Well as this is Fathers day I will write you a letter and as the sensorship is raised maby [maybe] I can say a little more than usual.  I am well as usual and hope this finds you folks better than the last I heard from you.  I was very sorry to hear of the sickness in Amos's family and have worried about them and mother ever since and am anxiously waiting for a letter to arrive.  Well I will try and tell you some of my experiences.  I left Washington  July 8 for New York.  There were three companies of us each 250 men.  We arrived at New York Wednesday morning the ninth and imediatly went aboard but the boat did not leave the docks until noon Thursday then we sailed out past the statue of Liberty and anchored in the harbor until just before dark when we pulled anchor and put to sea and by dark, land was out of sight.  After we were at sea a day or two we begin  to pick up other transpoorts and finaly a battleship and one destroyer joined us making in all fourteen boats in the convoy.  Ours was about the smallest boat and had only about 11 or 12 hundred men aboard.  On the eighteenth there were about ten submarine chasers joined us and escorted us to the port.  In all we were eleven days on the way, we had a level sea all the way but some of us were sick and dident care what happened although we did not sight a sub, we kept a watch all the way and had boat drill every day.  On Sunday  July 21 we anchored in the harbor at Brest France and were ferried ashore.  We marched through Brest and about three miles into the country where we pitched our little tents in the mud and stayed for three days, then one morning at two oclock we marched back to Brest got on a train of little French horsecars and after a three day and three nights ride we landed at eleven oclock at night in Langres where we were hauled in trucks to a little town of Longeau.  We stayed at this place about a week then marched back through  Langres about seven miles to my present camp at Champigny about a mile from Langres.  After nearly a week here we marched to the train at 5 o'clock one morning and left for the British Front, we had a ride of about three days and passed through Troys, Parris, Raven, and landed at Amien in the Northern part of France on August 10th.  At that time the front lines were just outside of Amiens which was then under shell fire.  The night we passed through Paris there was an air raid and we could hear the allarms and see the city as it was put in darkness.  When we arrived at the front our company was divided up among the five British Armies our platoon was divided among the 4th Army and sent out about five men to a search light section and that was our first experience of the war.  The section which I was with had about fiften men one searchlight and two motor trucks.  The big advance began on August 8 and we followed it until October 22.  We would have to move nearly every day.  When we moved we would pack our light and all equipment on the trucks and move about three miles or sometimes as far as ten miles, pick out or location, dig an implacement for our light, set up our tents and be ready for action by dark.  We stood guard all night long, each man doing about two hours and when the guard heard an plain [airplane] aproaching, which he could distinguish by the sound of its motor, he would call out the other men and when the plain was near enough which is anywhere up to five or six miles we would turn the light on and search the heavens for him.  It is very hard to find a plane with a search light as one has nothing but the sound to direct the light, but when a hostile plane appears on the seen the whole heavens seem to be split by searchlight beams because there are so many lights looking for him.  When once found all the lights within range are turned upon him and he can be seen very planely.  Then the antiaircraft guns begin to fire and the air is full of shell bursts.  Usually the enemy is so stunned or scared that he drops all of his bombs and imeadiatly begins to retreat unless he has an extra strong nerve or is hit by the shell fire.  Sometimes an enemy intent upon gaining his object or at least doing some damage will continue on after being spoted by a light and will drop his bombs at a searchlight and machine gun them but he usualy does little damage to them for they are safely dug in the ground again sometimes he will drop his bombs among some troops, hhorses, on an amunition dump or an air droom in that case great damage is done.  I have had them drop bombs all around our light but never hurt any of us also I have had them fire on us with their machine guns and if he was within range we did the same thing but usualy they fly too high for a machine gun.  The best method of bringing them down seems for one of our scout planes to attack them when the light shows them up.  Nearly  always the enemy is set a fire and falls in flames when this method is used.  I have seen as many as four planes brought down in one evening like this.  Our lights were nearly always under shell fire from the enemys heavy guns and sometimes we had pretty warm times when one hears one of these heavy shells come screaming towards him it dosent take him long to git [get] close to the ground.  About the closest I ever came to being hit  by one of these was when I was sitting by the campfire after dinner one day.  A big shell struck about one hundred yards from me and a piece of shrapnel about the size of an hens egg went into the dirt bank so close to me that I could have caught it in my hands and another which was much larger passed so close over head that I could see it.  Some of the bombs used held a ton of explosive and I have seen them blow holes six feet deep and thirty feet in diamiter so you can imagine what damage one would do when it hit its target.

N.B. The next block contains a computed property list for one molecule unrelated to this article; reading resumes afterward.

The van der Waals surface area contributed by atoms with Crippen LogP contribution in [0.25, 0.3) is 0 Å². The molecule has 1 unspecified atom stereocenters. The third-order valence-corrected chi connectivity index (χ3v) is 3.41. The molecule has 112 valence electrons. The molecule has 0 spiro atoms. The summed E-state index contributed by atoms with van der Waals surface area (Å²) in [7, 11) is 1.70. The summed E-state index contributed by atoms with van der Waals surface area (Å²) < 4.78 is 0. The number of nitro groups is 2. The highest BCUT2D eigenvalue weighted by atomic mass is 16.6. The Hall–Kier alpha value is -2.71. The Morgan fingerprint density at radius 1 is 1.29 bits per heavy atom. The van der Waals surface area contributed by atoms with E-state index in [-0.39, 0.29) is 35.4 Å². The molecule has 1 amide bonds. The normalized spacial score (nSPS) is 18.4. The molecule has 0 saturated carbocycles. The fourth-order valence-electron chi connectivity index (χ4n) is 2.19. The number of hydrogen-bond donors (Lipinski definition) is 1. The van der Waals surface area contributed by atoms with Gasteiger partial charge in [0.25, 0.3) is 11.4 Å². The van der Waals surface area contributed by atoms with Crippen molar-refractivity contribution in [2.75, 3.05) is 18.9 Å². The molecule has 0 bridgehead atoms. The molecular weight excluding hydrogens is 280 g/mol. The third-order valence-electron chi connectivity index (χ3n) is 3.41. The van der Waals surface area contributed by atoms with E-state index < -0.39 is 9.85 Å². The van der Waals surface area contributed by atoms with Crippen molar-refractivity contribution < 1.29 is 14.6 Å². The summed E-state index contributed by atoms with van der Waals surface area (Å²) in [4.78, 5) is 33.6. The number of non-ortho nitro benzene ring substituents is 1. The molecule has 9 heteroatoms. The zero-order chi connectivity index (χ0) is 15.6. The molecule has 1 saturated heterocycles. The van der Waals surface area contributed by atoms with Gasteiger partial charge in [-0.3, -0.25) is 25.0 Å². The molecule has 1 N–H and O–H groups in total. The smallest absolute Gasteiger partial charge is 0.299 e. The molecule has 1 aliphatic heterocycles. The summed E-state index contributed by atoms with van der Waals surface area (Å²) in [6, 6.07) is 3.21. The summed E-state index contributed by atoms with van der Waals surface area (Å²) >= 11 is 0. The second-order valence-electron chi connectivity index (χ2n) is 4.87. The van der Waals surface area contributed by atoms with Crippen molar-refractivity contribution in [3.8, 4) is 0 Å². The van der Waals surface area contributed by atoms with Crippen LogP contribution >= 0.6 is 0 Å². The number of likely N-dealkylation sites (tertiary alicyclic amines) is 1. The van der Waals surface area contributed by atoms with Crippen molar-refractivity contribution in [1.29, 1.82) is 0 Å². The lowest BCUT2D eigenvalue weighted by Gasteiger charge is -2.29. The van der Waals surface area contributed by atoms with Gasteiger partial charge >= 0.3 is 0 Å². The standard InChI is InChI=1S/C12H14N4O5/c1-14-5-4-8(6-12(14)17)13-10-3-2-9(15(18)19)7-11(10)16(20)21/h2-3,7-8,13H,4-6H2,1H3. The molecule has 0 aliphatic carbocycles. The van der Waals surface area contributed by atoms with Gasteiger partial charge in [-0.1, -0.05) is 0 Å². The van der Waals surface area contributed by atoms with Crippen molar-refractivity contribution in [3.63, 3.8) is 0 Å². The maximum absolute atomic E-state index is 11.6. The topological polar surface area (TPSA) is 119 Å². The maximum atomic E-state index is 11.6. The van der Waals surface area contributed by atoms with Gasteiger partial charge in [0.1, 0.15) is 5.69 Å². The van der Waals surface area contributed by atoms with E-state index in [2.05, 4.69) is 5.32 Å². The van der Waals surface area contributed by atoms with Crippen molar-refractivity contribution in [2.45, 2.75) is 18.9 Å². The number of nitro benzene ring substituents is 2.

One morning just at dawn we had eight enemy come over at one time and were also being shelled by the heavy artilery but there were no antiaircraft guns close by so they all got away safely.  Were all taken off the English lights on October 21 and bidding our tommy friends good by boarded a train at Perone which was then some thirty miles behind the lines, and left for Langres.  Some of the most hardly contested towns have hardley a brick left standing and some of the battlefields are just one continual shell hole after another.  I passed through the famous Von Hindenburg line which is a master piece of machinery with miles and miles of barbed wire entanglements and concrete dug outs which go to eighty or ninty feet deep.  Also I passed over the famous DeNord Canal.  When the Germans asked one of our boys how they got the tanks across it he told him we had tanks that walked on water now.  Sometimes we were so close to the lines that we could see the infantry when they went over the top.  Well we arrived here on Oct[ober] 25 and expected to get our own lights and be sent up to the American sector but before they arrived the Armistice was signed so we did not go and now we will have to pack our outfits and ship them home again.  We are all prepared to leave now just waiting the orders to go which wont be many days.  Some think we will be in the states in 15 days but I think new year or Christmas is nearer to the day we will probably leave from either Brest or Le Harve.  Well I expect this letter wont reach you much before your birthday so will wish you many happy returns of the day although I hope to be with you on that day.  Good By.

Your Loving Son.

Donald I. Grinnell
Co F 23 Platoon 56 Engrs.
Amer. Ex. F.  A. P. O. 731A

           P.S.  Have mother write the Quarter Master General at Washington D. C.  And tell him about my allotment and all of the sircomstances [circumstance].  The Lieutenaut said to have you do this.  He has already writ[t]en him.